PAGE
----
He then compared the results of the 2 groups with their final marks in the course, as well as how well they did on the Force and Motion Conceptual Evaluation (FMCE), which is a standardized test about basic physical principles. These were the results:
As you can see, the women’s scores increased, whereas the men’s scores remained largely unchanged.
This is quite a result. With a simple writing exercise designed to instill confidence and reduce the effect of the stereotype threat, exam scores in the class increased by an average of about 5%, and about 13% for the FMCE.
So what we find is that it’s not enough to debunk the myth that men are better than women at physics, we have to get women to believe it as well. To believe in themselves.
Why am I so interested in this issue? I have written about it a couple of times. Mainly because it frustrates me. I tutored during my time in University and many more girls asked for tutoring than guys, because they didn’t do as well. This was mainly because, in my opinion, they simply didn’t have as much self-confidence when it came to the exams.
“I’m no good at Physics, I just want to pass,” was a phrase I heard more than once.
“No, you will not just pass,” I told them, “you will do well.”
But making them believe it was tough, because of all the stereotypes they no doubt encountered through their lives. So I would tell them about these kinds of studies, how girls are just as good as guys at science/math. I even told them how I came in 3rd place in my senior year research project class. 1st and 2nd place went to two girls.
So it’s an uphill battle, but progress is being made. If I ever have a daughter, you can be damn sure she will not grow up thinking that she is not as good as guys at science or math.
I’ve watched it a dozen times. It’s still funny. It’s the crowd reaction at Oprah’s Favourite Things 2010!
They literally had to have medics on hand, just in case.
So how am I going to make this about science? Crowd psychology of course.
Why do these people freak out so spectacularly? If they were watching from home and still told that they would receive all of Oprah’s favourite things, would they still jump up and down crying? Probably not.
There are a few theories about crowd behaviour. The one which describes Oprah’s audience behaviour best is probably contagion theory. It states that
crowds exert a hypnotic influence on their members. The hypnotic influence, combined with the anonymity of belonging to a large group of people, results in irrational, emotionally charged behavior. Or, as the name implies, the frenzy of the crowd is somehow contagious, like a disease, and the contagion feeds upon itself, growing with time. This also implies that the behavior of a crowd is an emergent property of the people coming together and not a property of the people themselves. [Wikipedia]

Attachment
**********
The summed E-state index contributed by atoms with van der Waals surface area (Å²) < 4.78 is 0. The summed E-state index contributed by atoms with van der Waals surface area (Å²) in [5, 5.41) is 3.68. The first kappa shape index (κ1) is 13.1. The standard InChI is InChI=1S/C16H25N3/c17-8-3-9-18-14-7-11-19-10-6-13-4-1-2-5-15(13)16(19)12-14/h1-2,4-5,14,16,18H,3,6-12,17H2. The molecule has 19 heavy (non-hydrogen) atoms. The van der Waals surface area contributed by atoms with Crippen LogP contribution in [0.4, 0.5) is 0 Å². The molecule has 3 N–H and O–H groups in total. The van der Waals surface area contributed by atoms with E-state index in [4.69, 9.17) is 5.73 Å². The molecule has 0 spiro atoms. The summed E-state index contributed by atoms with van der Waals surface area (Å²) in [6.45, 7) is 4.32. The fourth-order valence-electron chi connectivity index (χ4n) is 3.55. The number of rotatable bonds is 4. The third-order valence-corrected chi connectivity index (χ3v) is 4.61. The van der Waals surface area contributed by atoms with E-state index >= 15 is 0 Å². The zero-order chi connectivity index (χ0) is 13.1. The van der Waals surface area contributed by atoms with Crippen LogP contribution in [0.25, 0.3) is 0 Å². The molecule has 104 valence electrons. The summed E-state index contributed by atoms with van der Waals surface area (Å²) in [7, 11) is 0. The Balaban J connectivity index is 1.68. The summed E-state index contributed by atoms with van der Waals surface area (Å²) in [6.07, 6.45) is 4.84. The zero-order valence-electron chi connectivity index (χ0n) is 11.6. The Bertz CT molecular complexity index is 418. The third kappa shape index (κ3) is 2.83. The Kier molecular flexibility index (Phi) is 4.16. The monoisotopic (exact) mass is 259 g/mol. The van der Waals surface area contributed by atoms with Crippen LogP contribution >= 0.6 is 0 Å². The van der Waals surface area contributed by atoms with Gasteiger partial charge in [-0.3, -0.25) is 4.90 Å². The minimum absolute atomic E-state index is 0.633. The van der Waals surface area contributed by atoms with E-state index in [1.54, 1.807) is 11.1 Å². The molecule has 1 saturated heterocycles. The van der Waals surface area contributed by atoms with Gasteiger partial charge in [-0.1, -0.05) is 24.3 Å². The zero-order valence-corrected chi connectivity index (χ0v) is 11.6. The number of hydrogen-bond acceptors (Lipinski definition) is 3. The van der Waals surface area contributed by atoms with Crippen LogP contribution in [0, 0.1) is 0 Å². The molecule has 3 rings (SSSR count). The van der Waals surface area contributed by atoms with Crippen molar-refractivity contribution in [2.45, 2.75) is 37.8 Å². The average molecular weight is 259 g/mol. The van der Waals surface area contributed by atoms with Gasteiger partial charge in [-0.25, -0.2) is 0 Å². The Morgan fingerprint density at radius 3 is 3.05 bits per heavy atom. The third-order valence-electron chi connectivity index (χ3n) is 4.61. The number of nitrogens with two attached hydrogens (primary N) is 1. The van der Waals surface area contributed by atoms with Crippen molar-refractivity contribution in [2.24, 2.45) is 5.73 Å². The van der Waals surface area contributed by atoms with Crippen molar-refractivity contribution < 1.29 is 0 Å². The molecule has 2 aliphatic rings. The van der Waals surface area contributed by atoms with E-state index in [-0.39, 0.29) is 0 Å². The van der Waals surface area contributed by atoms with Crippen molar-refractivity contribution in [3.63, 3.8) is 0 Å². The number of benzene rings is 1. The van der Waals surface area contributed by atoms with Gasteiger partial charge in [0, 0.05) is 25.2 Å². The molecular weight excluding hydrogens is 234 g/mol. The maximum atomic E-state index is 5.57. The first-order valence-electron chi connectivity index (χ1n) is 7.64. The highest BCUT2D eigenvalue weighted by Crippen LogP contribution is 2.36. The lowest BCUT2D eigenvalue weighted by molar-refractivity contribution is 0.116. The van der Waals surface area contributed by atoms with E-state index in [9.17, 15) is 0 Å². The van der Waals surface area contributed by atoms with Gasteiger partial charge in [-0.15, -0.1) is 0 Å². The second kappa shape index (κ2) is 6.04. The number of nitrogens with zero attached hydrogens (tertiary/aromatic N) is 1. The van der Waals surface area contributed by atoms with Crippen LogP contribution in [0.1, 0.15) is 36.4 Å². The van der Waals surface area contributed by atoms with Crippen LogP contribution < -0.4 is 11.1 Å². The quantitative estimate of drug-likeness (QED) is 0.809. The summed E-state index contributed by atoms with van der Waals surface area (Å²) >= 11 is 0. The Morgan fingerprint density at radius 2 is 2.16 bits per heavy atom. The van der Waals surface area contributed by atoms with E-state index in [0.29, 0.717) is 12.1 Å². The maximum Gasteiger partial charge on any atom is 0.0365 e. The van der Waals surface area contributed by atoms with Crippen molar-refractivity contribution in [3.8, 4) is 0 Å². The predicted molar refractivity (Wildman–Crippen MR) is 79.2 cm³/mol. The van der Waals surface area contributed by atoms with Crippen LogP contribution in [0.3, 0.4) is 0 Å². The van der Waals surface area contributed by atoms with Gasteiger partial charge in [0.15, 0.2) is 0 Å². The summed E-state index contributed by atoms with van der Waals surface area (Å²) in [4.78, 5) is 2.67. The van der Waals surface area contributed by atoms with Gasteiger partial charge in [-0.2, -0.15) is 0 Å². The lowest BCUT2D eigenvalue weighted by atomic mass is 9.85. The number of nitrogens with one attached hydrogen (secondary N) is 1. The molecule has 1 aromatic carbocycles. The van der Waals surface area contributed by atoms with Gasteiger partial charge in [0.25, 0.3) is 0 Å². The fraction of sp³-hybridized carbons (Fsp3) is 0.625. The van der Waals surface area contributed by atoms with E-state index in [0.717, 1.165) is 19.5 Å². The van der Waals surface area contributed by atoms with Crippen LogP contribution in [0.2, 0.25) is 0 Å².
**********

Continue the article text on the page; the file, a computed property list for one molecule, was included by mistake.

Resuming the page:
People do tend to act differently when in groups than by themselves. There are several theories as to why that is, and it’s an interesting field of study.
A similar thing happens when a large group of people gathers to see a Faith Healer. Even though they have been widely discredited as con artists, people still fall over after having the ‘laying of hands’ by the healer. Why? Because they are in a crowd that expects it, and they have seen other people do the same thing.
I’m no psychologist though. I just think its funny.
Oh yes, we’ve all been there.
You knock back a few pints, maybe a few jager bombs and the party really gets started. You think maybe it’s the dimly lit dance floor, or maybe its because you have no idea what time it is, but that girl (or guy) your are dancing with suddenly seems a lot more attractive.
Colloquially, it is known as the Beer Goggle effect. Alcohol is making everyone in the room seem more attractive than if you were sober. It is a well documented effect, and psychologists are trying to nail down what exactly is happening to our brains when this happens.
Many studies have shown that when humans rate a person’s face as “attractive”, this is largely due to high levels of symmetry in the person’s face. For example, their nose isn’t crooked (like mine) or their eyes aren’t at different heights, things like that. Any asymmetries will cause attractiveness scores to fall.
So the way this study worked was the experimenters went to a bar after everyone had a chance to down a few drinks. They showed 64 students a series of pictures, some of whom were sober (the control group), and some were intoxicated. The students then rated a series of photos of faces, symmetric and some asymmetric, as attractive or not attractive.
The conclusion was that alcohol worsens our ability to detect symmetry in a peoples faces, consequently making them appear more attractive (not surprising).
What WAS surprising about this study though, was that alcohol affected women’s abililty to detect symmetry more than men. So women actually have a stronger “Beer goggle” affect than men. Crazy.
Of course, guys tend to get much more rambunxios when they are drinking than women, so that’s why this result may be surprising.
But cool stuff. Next time at the bar if you are worried about bringing home an ugo just make sure you look at them in bright light, before turning out the light.